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Disappointment – lingering a little too long

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By Dave Henning / March 12, 2019

” . . . in your most private moments you want to scream words you don’t use around your Bible friends at the unfairness of it all.  You, too, have memories that still hurt.  Realities that make you swallow back tears. . . .  And you’re disappointed that today you aren’t living the promises of God you’ve begged to come to pass.  You’re tired of this disappointment lingering a little too long and being a bit too hard.”- Lysa TerKeurst

In Chapter 6 (“A Little Too Long and a Lot Too Hard”) of It’s Not Supposed to Be This Way, Lysa TerKeurst understands how hard we find it to go on when disappointments linger.  The frustration drains you.  And when things stay hard too long, every day feels like you’re walking on a tightrope.  Not a solid, secure road into the future.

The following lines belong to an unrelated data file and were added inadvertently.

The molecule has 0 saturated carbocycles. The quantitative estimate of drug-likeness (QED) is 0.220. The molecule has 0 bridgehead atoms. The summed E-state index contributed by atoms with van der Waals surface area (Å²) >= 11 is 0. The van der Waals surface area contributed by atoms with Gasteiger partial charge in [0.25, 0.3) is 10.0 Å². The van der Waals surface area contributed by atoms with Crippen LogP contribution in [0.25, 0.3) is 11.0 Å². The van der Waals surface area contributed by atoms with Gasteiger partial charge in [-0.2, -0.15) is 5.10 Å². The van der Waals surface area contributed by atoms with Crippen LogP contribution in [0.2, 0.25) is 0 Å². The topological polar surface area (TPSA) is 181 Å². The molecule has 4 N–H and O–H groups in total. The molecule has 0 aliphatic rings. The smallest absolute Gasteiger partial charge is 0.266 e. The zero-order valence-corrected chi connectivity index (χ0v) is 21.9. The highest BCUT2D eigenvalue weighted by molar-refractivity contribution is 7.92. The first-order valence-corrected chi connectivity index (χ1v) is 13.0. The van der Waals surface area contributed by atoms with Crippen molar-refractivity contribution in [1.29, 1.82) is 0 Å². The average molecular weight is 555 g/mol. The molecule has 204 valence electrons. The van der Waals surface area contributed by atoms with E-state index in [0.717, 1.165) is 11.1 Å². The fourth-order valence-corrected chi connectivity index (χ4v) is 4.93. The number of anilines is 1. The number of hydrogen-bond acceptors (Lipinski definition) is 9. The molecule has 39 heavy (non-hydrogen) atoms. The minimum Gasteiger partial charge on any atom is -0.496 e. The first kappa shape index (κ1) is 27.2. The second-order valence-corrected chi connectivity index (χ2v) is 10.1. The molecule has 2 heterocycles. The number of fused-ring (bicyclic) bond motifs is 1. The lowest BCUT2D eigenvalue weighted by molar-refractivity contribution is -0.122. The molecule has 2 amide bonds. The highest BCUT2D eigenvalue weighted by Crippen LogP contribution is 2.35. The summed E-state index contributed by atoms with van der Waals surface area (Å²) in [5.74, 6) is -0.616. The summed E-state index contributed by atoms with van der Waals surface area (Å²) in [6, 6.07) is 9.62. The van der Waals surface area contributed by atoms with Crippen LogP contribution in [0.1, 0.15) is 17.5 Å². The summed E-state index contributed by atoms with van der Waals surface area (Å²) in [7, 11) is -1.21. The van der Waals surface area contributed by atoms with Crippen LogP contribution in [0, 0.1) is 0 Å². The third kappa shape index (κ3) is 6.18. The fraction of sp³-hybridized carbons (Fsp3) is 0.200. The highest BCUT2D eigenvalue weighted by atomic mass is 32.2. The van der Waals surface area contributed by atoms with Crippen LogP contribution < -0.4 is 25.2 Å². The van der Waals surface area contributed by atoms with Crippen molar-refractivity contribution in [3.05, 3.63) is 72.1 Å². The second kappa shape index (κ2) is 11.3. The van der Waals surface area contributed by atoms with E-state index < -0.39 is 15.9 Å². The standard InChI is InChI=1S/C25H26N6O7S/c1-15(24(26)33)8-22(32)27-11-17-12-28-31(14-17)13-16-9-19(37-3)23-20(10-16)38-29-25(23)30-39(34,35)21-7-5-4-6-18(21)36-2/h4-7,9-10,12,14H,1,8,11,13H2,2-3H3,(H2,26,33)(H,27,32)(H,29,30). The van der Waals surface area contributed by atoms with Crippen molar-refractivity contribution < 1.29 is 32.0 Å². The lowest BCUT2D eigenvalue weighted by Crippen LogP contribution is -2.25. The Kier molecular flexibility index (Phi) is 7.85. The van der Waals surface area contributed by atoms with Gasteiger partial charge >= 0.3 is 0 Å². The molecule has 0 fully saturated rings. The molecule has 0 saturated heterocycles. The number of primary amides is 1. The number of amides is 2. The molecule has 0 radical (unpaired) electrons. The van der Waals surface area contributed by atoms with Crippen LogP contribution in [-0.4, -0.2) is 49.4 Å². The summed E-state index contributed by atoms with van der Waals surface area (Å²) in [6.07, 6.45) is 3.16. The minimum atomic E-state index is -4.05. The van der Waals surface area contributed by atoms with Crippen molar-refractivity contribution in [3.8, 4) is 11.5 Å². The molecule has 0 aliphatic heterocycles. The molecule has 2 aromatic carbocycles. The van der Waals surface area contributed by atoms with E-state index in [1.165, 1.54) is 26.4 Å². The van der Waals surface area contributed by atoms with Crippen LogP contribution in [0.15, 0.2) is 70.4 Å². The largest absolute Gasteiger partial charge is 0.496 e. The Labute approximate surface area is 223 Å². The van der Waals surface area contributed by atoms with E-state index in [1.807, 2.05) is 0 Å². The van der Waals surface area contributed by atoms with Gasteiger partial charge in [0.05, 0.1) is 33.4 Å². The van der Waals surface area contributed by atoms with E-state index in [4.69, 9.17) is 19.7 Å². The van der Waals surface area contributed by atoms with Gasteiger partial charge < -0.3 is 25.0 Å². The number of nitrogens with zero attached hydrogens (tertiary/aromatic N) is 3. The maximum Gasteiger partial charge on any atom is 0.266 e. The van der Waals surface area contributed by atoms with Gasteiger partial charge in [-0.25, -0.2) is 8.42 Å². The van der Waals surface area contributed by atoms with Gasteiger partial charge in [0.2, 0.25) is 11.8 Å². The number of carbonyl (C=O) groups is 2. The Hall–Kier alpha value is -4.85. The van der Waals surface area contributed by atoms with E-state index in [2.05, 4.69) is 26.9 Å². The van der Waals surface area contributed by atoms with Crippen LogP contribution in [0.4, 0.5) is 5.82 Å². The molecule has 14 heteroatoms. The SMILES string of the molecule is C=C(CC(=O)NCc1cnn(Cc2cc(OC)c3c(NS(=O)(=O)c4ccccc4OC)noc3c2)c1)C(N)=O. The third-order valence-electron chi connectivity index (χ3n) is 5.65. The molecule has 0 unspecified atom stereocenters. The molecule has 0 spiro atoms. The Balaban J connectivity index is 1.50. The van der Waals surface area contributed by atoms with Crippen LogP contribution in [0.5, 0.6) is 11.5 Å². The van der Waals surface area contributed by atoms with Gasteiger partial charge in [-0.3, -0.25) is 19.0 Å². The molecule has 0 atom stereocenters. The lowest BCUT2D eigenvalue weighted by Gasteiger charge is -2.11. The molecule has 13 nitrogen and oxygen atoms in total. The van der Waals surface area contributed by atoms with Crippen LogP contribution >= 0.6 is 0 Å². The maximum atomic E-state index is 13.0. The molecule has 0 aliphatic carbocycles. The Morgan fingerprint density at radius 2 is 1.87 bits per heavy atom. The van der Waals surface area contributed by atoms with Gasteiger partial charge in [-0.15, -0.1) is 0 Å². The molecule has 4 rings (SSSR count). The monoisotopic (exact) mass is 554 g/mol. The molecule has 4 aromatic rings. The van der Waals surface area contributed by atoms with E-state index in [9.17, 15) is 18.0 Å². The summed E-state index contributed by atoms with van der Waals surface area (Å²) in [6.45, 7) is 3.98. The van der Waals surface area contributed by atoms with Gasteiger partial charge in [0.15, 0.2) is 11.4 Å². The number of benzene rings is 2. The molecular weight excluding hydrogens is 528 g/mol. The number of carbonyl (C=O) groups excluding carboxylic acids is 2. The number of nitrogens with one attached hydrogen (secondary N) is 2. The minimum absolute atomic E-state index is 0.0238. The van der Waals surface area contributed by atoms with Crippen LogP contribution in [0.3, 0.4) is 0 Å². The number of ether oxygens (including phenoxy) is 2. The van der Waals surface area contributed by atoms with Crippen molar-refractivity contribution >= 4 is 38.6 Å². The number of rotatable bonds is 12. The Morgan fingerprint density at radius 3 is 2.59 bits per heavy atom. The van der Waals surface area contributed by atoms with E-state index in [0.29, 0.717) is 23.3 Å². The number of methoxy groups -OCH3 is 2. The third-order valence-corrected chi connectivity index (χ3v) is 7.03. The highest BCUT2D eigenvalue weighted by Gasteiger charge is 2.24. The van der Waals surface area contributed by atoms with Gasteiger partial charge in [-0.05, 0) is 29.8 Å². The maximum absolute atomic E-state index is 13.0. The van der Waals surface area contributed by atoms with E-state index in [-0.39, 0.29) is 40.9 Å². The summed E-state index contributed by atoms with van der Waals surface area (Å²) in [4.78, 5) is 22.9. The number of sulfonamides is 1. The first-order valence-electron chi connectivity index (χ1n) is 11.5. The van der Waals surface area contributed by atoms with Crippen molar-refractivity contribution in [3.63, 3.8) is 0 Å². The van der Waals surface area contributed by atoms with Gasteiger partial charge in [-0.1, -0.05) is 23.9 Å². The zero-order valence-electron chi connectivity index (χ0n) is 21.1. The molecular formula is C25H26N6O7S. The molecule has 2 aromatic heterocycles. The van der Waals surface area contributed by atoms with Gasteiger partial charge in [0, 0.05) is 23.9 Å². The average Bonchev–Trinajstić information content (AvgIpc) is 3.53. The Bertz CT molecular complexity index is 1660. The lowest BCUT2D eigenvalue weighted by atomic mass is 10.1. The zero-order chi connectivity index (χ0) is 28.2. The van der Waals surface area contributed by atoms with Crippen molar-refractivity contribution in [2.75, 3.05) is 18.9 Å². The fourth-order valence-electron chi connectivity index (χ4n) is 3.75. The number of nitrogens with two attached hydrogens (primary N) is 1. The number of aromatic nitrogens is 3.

Also, it’s perhaps most scary to balance in the middle of that tightrope.  You’re not at the beginning where the ground fell out from beneath you.  But you still need to reach solid ground.  Furthermore, Ms. TerKeurst observes, it’s equally terrifying to move ahead or turn back.  The author adds: “The tightrope is swaying, hope is fading, and gravity is screaming that I’ll fall . . . or fall apart.  Either way, it all make me afraid to exhale.”

In addition, Lysa stresses, the most realistic expectations birth the most disappointing realities.  These unmet longings create a searing pain within the human heart.  Thus, it often produces the rallying cry of the pity party – why me?

One minute you want to stomp and slam your fist down, isolating yourself from everyone.  Yet, the next minute you want to crank up the praise music.  This, Ms. TerKeurst notes, is what it’s like to be so very human.  You hurt, yet you still hope.  As the author concludes, “hoping means I acknowledge reality in the very same breath that I acknowledge God’s sovereignty.”

Today’s question: What Bible verses sustain you when disappointment lingers a little too long?  Please share.

Tomorrow’s blog: “The crucible of longsuffering”

About the author

Dave Henning


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